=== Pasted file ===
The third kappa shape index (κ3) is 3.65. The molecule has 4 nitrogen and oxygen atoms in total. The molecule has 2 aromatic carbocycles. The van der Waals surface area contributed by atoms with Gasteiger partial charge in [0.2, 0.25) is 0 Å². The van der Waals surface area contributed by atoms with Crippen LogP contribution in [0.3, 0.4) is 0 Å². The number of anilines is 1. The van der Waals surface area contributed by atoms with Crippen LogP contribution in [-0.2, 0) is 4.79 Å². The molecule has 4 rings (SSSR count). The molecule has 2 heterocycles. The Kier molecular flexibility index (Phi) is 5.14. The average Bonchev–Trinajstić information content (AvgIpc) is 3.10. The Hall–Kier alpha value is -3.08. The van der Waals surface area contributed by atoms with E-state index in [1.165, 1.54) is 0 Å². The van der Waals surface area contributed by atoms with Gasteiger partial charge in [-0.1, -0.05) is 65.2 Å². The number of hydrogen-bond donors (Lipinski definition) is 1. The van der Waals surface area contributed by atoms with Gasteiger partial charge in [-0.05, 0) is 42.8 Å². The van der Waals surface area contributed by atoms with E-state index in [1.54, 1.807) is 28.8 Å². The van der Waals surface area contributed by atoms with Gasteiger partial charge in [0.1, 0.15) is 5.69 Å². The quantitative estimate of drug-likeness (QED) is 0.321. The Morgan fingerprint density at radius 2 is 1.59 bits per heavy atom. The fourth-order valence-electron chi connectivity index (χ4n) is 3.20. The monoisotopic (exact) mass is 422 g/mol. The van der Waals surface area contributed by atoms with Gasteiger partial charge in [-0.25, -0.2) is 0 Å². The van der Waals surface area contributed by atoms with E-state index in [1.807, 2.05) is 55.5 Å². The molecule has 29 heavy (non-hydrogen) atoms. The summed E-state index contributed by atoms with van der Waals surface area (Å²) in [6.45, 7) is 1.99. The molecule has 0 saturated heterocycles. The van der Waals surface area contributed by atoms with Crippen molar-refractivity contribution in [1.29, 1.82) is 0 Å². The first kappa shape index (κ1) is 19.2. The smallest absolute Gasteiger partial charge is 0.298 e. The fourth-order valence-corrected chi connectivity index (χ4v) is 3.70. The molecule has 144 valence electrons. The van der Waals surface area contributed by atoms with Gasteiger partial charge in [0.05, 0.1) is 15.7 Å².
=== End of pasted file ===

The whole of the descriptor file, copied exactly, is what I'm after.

The third kappa shape index (κ3) is 3.65. The molecule has 4 nitrogen and oxygen atoms in total. The molecule has 2 aromatic carbocycles. The van der Waals surface area contributed by atoms with Gasteiger partial charge in [0.2, 0.25) is 0 Å². The van der Waals surface area contributed by atoms with Crippen LogP contribution in [0.3, 0.4) is 0 Å². The number of anilines is 1. The van der Waals surface area contributed by atoms with Crippen LogP contribution in [-0.2, 0) is 4.79 Å². The molecule has 4 rings (SSSR count). The molecule has 2 heterocycles. The Kier molecular flexibility index (Phi) is 5.14. The average Bonchev–Trinajstić information content (AvgIpc) is 3.10. The Hall–Kier alpha value is -3.08. The van der Waals surface area contributed by atoms with E-state index in [1.165, 1.54) is 0 Å². The van der Waals surface area contributed by atoms with Gasteiger partial charge in [-0.1, -0.05) is 65.2 Å². The number of hydrogen-bond donors (Lipinski definition) is 1. The van der Waals surface area contributed by atoms with Gasteiger partial charge in [-0.05, 0) is 42.8 Å². The van der Waals surface area contributed by atoms with E-state index in [1.54, 1.807) is 28.8 Å². The van der Waals surface area contributed by atoms with Gasteiger partial charge in [0.1, 0.15) is 5.69 Å². The quantitative estimate of drug-likeness (QED) is 0.321. The Morgan fingerprint density at radius 2 is 1.59 bits per heavy atom. The fourth-order valence-electron chi connectivity index (χ4n) is 3.20. The monoisotopic (exact) mass is 422 g/mol. The van der Waals surface area contributed by atoms with Gasteiger partial charge in [-0.25, -0.2) is 0 Å². The van der Waals surface area contributed by atoms with E-state index in [1.807, 2.05) is 55.5 Å². The molecule has 29 heavy (non-hydrogen) atoms. The summed E-state index contributed by atoms with van der Waals surface area (Å²) in [6.45, 7) is 1.99. The molecule has 0 saturated heterocycles. The van der Waals surface area contributed by atoms with Crippen molar-refractivity contribution in [1.29, 1.82) is 0 Å². The first kappa shape index (κ1) is 19.2. The smallest absolute Gasteiger partial charge is 0.298 e. The fourth-order valence-corrected chi connectivity index (χ4v) is 3.70. The molecule has 144 valence electrons. The van der Waals surface area contributed by atoms with Gasteiger partial charge in [0.05, 0.1) is 15.7 Å².